War is complex. States often have multiple objectives for sending their sons and daughters in harm’s way

Editor’s Note: In February 2019, the Institute for the Study of War and Strategy (ISWS) of the University of St. Andrews and the U.S. Army Strategic Studies Institute (SSI) brought together 11 scholars, each representing the view of a different country or in one instance the institutional apparatus of NATO, to discuss “Lessons Learned from Afghanistan.” In the spirit of the St. Andrews conference, War Room presents a series of reflections inspired by the conference, written by attendees from three different countries.


I expected the St. Andrews conference to reveal stark differences among how each of the widely varied countries that were represented viewed the war in Afghanistan. Population size is a crude metric, but the disparity between the largest (United States, 330 million) and the smallest (Norway, 5 million) is a proxy for more important variations, such as past military experience, national and organizational culture, traditional threats, and native environment. I assumed these structural differences would manifest themselves in comparably significant differences in perception.

I was wrong. It was the commonalities that were most striking. Certainly, in terms of political systems and levels of development, the group’s members were relatively homogenous: all were rich democracies with histories of cooperation (most countries represented at the conference were founding members of NATO, the exceptions being Germany, Sweden, and Australia). Yet the recurring themes were not products of wealth or shared ideology but stemmed from the underlying strategic logic inherent to a coalition undertaking an extended, discretionary mission. As such, the lessons learned transcended NATO and the “Five Eyes” countries’ concerns. Regardless of the exact make-up of the alliance or coalition, senior leaders — particularly those from the United States — must understand how the purpose that each partner is pursuing affects their contribution.

Being a Good Ally

At the U.S. Army War College, aspiring strategists learn that military operations must serve the objectives they are meant to achieve. The “ways” (operational and tactical methods) should support the “ends” (policy aims). The St. Andrews conference revealed the practical difficulty in applying this tenet of strategy within a coalition fighting a “war of choice.” Allies generally went to Afghanistan for some combination of three reasons: the humanitarian impulse to improve a troubled country, the security imperative of counter-terrorism, and the desire to maintain or improve relations with the United States. Though each country’s specific cultural and domestic political context caused natural variations in emphasis, panelists consistently identified the desire to remain close to the United States as the most important. This was evident in the aptly titled findings of a Norwegian commission studying the lessons of Afghanistan: A Good Ally.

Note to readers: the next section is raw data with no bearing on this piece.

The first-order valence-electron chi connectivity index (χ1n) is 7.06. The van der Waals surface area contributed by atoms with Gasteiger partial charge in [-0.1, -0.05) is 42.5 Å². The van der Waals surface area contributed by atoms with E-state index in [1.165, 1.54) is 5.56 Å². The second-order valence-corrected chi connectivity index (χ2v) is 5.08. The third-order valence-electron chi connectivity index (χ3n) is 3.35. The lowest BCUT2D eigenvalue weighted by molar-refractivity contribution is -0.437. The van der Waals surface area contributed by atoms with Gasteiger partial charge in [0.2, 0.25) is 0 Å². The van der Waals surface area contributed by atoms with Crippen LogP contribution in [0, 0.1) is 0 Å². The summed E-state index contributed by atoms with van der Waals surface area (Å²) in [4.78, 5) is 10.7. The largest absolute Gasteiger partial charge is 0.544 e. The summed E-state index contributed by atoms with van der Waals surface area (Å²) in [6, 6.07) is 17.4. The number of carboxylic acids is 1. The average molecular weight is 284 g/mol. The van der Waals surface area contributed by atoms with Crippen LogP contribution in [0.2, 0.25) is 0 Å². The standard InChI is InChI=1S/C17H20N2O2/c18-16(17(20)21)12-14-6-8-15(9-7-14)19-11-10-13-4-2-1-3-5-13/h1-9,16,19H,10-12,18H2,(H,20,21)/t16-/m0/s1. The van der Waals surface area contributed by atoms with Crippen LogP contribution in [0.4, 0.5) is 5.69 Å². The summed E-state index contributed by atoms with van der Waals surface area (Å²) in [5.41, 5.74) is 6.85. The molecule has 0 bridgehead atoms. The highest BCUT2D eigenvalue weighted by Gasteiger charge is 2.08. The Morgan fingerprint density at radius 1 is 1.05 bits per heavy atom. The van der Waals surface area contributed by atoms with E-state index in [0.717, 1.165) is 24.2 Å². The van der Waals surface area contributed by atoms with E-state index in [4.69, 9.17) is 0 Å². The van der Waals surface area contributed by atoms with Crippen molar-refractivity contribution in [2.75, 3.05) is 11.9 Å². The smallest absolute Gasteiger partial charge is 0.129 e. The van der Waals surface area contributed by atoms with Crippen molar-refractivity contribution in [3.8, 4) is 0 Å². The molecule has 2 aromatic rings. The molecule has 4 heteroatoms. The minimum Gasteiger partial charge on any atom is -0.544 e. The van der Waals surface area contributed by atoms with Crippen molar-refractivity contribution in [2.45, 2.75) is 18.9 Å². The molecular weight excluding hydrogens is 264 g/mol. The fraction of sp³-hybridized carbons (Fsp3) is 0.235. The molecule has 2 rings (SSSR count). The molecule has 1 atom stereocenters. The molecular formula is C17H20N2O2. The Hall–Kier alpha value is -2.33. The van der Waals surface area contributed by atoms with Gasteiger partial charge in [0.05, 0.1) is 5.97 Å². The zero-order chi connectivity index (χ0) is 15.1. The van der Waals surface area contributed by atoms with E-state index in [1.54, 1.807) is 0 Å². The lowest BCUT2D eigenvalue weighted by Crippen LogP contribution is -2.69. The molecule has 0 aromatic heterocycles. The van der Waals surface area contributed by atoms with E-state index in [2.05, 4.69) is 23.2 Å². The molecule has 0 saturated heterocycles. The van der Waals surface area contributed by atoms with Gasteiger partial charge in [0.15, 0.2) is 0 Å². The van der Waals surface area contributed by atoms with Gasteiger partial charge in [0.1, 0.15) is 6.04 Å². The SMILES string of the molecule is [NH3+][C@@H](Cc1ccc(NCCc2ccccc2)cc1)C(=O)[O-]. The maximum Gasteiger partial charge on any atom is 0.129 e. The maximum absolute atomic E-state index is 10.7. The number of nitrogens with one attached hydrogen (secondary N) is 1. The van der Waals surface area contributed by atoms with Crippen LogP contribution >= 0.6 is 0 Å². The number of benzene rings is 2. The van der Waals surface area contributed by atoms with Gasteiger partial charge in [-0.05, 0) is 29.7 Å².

Deploying forces as a “down payment” on relations with a critical ally is at once a perfectly logical and highly problematic strategic objective. For a government, it is a logical employment of the military to advance national interests. But for the military this does not give useful strategic direction. As one conference participant remarked, “Forces had already achieved their prime purpose upon arriving in country.” The schoolhouse construct of aligning ends, ways, and means is short-circuited when the commitment of the means is an important end in itself. Of course, there were additional objectives for allies, so the purpose of forces was not solely “being there.” Indeed, there were perhaps too many ancillary ends. Without the ballast of an overarching purpose that could usefully guide action, at each level — governments, military institutions and units, and individual service members — found it difficult to reconcile a varied, sometimes conflicting, constellation of demands.